Bilateral relations overview
A strong and close relationship with the United States serves Australia's national interests and brings us significant benefits. As the world's largest economy and strategic player, the United States has a significant influence in international affairs. We engage with the United States closely and advocate our views across a very broad range of international issues. Although Australian and American interests converge on a majority of international policy issues, we do not agree on all issues. Where this is the case, Australia pursues its interests separately from the United States.
Australia and the United States established bilateral diplomatic relations on 8 January 1940. Following the establishment of Australian and United States Legations in March and July 1940 respectively, the White House announced the elevation of the Legations to embassy status on 9 July 1946. Australia's first Ambassador to the United States, Norman J. O. Makin, presented his credentials to the US Government on 11 September 1946. The first US Ambassador to Australia, Robert Butler, presented his credentials on 25 September 1946.
Defence and security overview
A key pillar of relations between Australia and the United States is the Security Treaty, originally agreed between Australia, New Zealand and the United States, the 'ANZUS' Treaty. The ANZUS Treaty was signed by the parties in San Francisco in 1951 and entered into force in 1952. It binds Australia and the United States to consult on mutual threats, and, in accordance with our respective constitutional processes, to act to meet common dangers.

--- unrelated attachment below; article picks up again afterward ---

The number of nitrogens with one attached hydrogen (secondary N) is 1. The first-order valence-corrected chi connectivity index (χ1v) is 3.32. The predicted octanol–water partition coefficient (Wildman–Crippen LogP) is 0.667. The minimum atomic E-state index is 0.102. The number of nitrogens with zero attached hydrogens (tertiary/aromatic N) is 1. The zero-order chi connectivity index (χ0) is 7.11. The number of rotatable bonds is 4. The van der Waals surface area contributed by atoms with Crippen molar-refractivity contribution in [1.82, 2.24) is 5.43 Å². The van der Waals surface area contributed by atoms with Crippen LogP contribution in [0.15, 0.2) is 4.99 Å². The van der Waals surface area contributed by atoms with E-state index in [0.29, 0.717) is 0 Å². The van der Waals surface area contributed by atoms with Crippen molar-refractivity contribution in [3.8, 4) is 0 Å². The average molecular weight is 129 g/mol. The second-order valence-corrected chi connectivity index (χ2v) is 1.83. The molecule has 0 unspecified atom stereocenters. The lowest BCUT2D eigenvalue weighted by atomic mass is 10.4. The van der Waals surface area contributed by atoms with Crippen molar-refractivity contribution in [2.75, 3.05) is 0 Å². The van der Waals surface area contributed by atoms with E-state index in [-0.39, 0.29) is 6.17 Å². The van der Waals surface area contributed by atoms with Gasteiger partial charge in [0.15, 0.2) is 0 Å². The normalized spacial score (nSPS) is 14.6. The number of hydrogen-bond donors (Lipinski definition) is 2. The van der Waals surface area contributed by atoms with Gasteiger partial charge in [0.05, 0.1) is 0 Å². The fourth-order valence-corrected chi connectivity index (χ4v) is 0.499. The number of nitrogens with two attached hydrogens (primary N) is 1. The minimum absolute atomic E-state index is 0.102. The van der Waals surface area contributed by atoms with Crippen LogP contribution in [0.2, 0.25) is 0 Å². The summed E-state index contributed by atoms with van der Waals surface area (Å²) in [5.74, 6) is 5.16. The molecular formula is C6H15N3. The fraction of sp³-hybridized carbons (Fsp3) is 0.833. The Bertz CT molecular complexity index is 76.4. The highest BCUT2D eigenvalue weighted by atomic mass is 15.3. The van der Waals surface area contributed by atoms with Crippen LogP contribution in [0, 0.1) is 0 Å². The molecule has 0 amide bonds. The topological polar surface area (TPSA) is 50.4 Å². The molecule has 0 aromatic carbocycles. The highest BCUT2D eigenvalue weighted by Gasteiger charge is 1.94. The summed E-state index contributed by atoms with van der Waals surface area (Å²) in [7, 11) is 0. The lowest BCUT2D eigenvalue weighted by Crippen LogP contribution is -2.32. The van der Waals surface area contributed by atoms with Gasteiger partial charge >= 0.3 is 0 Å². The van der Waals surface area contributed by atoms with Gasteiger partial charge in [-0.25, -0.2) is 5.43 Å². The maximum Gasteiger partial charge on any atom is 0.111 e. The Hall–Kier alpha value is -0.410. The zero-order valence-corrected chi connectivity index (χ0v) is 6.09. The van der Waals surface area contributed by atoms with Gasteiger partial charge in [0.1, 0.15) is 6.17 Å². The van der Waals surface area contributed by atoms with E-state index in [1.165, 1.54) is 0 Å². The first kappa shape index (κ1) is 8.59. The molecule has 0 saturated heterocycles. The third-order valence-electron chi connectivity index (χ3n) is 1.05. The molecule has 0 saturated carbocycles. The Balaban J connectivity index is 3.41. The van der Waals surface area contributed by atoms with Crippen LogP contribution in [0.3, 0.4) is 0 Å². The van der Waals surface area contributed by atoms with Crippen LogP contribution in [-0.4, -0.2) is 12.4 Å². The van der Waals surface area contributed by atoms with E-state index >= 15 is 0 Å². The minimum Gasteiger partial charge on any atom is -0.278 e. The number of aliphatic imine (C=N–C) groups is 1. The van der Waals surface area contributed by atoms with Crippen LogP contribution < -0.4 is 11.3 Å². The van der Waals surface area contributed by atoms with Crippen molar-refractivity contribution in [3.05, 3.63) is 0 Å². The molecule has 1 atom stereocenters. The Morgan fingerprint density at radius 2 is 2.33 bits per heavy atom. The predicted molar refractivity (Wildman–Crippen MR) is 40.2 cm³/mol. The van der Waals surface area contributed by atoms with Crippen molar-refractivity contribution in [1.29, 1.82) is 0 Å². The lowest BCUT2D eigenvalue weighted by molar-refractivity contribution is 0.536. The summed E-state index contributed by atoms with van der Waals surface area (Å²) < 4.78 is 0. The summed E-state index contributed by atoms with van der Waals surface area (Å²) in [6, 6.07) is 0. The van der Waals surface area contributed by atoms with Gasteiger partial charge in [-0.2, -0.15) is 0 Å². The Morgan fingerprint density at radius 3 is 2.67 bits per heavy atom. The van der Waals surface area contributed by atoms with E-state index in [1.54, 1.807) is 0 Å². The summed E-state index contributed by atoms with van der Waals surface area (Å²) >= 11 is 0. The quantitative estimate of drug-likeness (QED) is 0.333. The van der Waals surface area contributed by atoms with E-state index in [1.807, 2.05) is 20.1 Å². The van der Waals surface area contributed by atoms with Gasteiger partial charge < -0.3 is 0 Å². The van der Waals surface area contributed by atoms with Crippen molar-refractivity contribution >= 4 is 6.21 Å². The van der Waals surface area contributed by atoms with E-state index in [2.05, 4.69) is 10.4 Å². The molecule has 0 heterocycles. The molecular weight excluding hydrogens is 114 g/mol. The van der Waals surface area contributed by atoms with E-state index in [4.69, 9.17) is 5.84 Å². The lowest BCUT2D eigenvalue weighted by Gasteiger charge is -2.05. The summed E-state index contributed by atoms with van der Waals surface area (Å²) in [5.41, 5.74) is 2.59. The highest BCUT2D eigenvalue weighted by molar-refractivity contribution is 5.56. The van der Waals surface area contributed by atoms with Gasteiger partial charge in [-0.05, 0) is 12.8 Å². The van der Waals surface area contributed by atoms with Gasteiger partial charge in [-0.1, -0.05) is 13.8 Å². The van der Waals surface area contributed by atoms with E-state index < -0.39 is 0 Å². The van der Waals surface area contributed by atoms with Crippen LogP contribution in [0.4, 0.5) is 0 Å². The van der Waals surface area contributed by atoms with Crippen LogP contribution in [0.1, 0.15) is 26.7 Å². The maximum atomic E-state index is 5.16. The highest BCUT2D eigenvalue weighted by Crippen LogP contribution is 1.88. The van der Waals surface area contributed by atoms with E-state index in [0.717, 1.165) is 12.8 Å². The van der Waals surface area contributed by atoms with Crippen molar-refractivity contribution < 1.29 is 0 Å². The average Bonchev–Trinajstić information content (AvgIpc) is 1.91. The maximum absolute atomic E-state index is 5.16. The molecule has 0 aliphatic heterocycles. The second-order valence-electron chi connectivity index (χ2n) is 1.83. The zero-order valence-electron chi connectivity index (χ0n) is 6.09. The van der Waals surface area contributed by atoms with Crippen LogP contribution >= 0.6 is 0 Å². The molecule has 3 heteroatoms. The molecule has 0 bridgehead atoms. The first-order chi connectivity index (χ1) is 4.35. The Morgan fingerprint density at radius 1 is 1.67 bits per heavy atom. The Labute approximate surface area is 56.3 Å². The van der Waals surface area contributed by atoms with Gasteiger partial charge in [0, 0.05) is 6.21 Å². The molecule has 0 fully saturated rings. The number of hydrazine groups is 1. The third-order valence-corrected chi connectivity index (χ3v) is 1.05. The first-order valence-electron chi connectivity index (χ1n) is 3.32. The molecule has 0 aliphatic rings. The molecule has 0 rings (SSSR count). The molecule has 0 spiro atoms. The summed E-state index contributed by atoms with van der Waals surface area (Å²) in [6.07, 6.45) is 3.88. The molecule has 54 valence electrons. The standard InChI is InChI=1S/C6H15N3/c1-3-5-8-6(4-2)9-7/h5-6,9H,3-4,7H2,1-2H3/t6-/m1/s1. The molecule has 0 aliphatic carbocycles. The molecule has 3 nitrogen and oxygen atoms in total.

Australia was one of the first countries to join the United States in the coalition to fight terrorism following the attacks on 11 September 2001. Australia invoked the ANZUS Treaty for the first time on 14 September 2001 to make a major contribution to combating terrorism.
The Alliance is the foundation of defence and security cooperation between Australia and the United States. This cooperation increases Australia's ability to protect itself and its interests by providing access to US intelligence resources, military technology, preferred status in military equipment purchasing, access to training courses and invaluable combined exercises.
Australia and the United States continue to cooperate globally to combat terrorism and proliferation of weapons of mass destruction, both bilaterally and in partnership with other countries and institutions. Australia believes the sustained engagement of the United States in the Asia Pacific provides support for regional stability and prosperity. They are also committed to working together to help shape international norms to advance vital shared interests in the domains of sea, airspace and outer space, as well as to advance important matters related to cybersecurity.
Further information about the defence relationship is available on the Department of Defence website.
The Australia-United States Ministerial (AUSMIN) Consultations are held between foreign and defence ministers on a regular basis and are hosted alternately by Australia and the United States. AUSMIN was last held in Washington on 20 November 2013 and was co-hosted by Secretary of State John Kerry and Secretary of Defense Chuck Hagel. The Australian delegation was led by the Foreign Minister Julie Bishop and the Defence Minister David Johnston. AUSMIN 2013 confirmed the enduring value of the Australia-US Alliance and its adaptability in meeting contemporary and evolving strategic challenges. Key issues of discussion and outcomes from AUSMIN 2013 are outlined in the Joint Communiqué. Australia offered to host the next AUSMIN meeting in 2014.